Veteran Anne Tyler’s latest work is one of the 13 titles on this year’s Booker longlist 

At a time when nothing is certain, it is comforting to read about a man whose routine is etched in stone. Meet Micah Mortimer, the Tech Hermit — also the name of his company — who likes things to be definite and fears making missteps on the road and everywhere else.

Micah, 43 on his next birthday, is not exactly a painful stick-in-the-mud. He likes repairing computers so he can be his own boss, has four sisters who are fond of him, finicky habits and all (he marks days for specific chores) and is comfortable with restful-to-look-at Cass.

Unlucky with girls before, he and Cass have it “down to a system” after three years together. Tall, with not-so-good posture and a clamped-looking mouth, he reads mysteries and biographies from the free-book place and replaces them when done so as not to clutter the basement unit he gets to stay in for free for serving as superintendent at a small apartment building in a nondescript Baltimore neighbourhood. The worst one could say about Micah is that he is ordinary.

That is the reason most of us, Janes and Joes leading ordinary lives, can relate to the protagonist in Anne Tyler’s Redhead by the Side of the Road, one of the Booker 13. Tyler draws Micah out slowly in this slim novel and as we warm to him, we begin to wonder if there is more to him than meets the eye. He talks to himself in foreign accents while cleaning house and imagines a Traffic God looking down approvingly as he cruises around on calls, pulls to a perfect stop at the lights, or abides by the rules even with no one watching.

Just as we think we have him down pat, a stranger appears on his doorstep. Brink, 18 and “sick of being wrong all the time”, has run away from home. He thinks Micah — the love of his mother Lorna Bartell’s life, she says — is his real father and hopes for commiseration, maybe even accommodation.

Before Micah can truly register Brink’s existence, Cass, worried about being evicted from her apartment and upset that he has not asked her to move in with him, tells Micah it is best they break up. This sudden turn of events makes him look into himself at old assumptions and wrongs done him, and reach out to people from his past and present to make sense of what is going on.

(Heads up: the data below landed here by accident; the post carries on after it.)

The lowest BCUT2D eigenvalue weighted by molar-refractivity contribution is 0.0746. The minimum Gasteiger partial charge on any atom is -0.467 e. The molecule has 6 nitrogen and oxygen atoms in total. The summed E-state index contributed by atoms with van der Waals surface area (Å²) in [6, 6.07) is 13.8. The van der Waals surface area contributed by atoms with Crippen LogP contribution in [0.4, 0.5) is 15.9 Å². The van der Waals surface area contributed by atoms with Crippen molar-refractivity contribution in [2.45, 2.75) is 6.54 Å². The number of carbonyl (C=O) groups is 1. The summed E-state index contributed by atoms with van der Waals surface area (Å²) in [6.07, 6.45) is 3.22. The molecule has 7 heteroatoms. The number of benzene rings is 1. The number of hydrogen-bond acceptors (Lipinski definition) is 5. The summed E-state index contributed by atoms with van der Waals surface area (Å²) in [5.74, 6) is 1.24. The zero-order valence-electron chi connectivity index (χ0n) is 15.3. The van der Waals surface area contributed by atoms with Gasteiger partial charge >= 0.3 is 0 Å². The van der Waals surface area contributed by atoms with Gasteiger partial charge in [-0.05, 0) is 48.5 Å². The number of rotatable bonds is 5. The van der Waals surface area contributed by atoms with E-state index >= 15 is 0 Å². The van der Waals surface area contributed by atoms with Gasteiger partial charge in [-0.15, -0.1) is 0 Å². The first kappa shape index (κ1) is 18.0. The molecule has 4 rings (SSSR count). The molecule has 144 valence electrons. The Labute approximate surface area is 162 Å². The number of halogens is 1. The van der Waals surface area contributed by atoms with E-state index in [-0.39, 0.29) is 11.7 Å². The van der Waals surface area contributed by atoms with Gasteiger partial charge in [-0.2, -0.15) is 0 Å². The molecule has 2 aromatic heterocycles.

Tyler’s spot-on descriptions of the people Micah meets are most engaging in this book that is easy to read, only because its veteran author is wise to what matters. She uses simple words loaded with meaning, adding subtle gestures that say as much. Micah recognising his old flame by her stillness when Lorna turns up to take Brink home, and tenant Yolanda hoping something might work out every time she meets an internet date, linger in the mind.

When Micah asks about learning from experience, Yolanda replies: “Give up and play dead, is what you mean.”

On his daily runs, Micah, whose vision is failing, repeatedly mistakes, albeit momentarily, a hydrant for a redhead. It strikes him that all his thoughts are repetitious and how, like them, his entire life runs in a deep rut. That same morning, he overhears one woman telling another, “People can be so ... unexpected, really” — contrasting reflections that lead to how Micah handles his predicament.

Trouble-shooting computer problems for old ladies is Micah’s bread and butter — they could refer to his manual, First, Plug It In, and save themselves the bill, he thinks — though he does not care for their natter. But beneath his reserve and reticence is a heart.

Luella Carter, a once-heavy woman sunken by cancer, tells him about getting “so angry I could spit” hearing her husband snore like a motorboat while she could not sleep a wink. Micah assumes she does not know what was causing her anger, and we understand his shame when she casually lets on that she does.

Fellow British writer Rachel Joyce says Tyler “takes the ordinary, the small, and makes them sing”. She does, and you hum along. There are moments when you wait and hope for a crescendo to lift you to a breathless high or another plane altogether.

That does not happen, but there are sparkling notes in this gentle, familiar story that readers will be quite happy to bury their nose in. Redhead by the Side of the Road affirms what most of us know but sometimes forget: Life happens and things go wrong. We can choose to nurse a broken heart or get on with it and hope the pieces mend, not perfectly perhaps, but well enough so we can hum again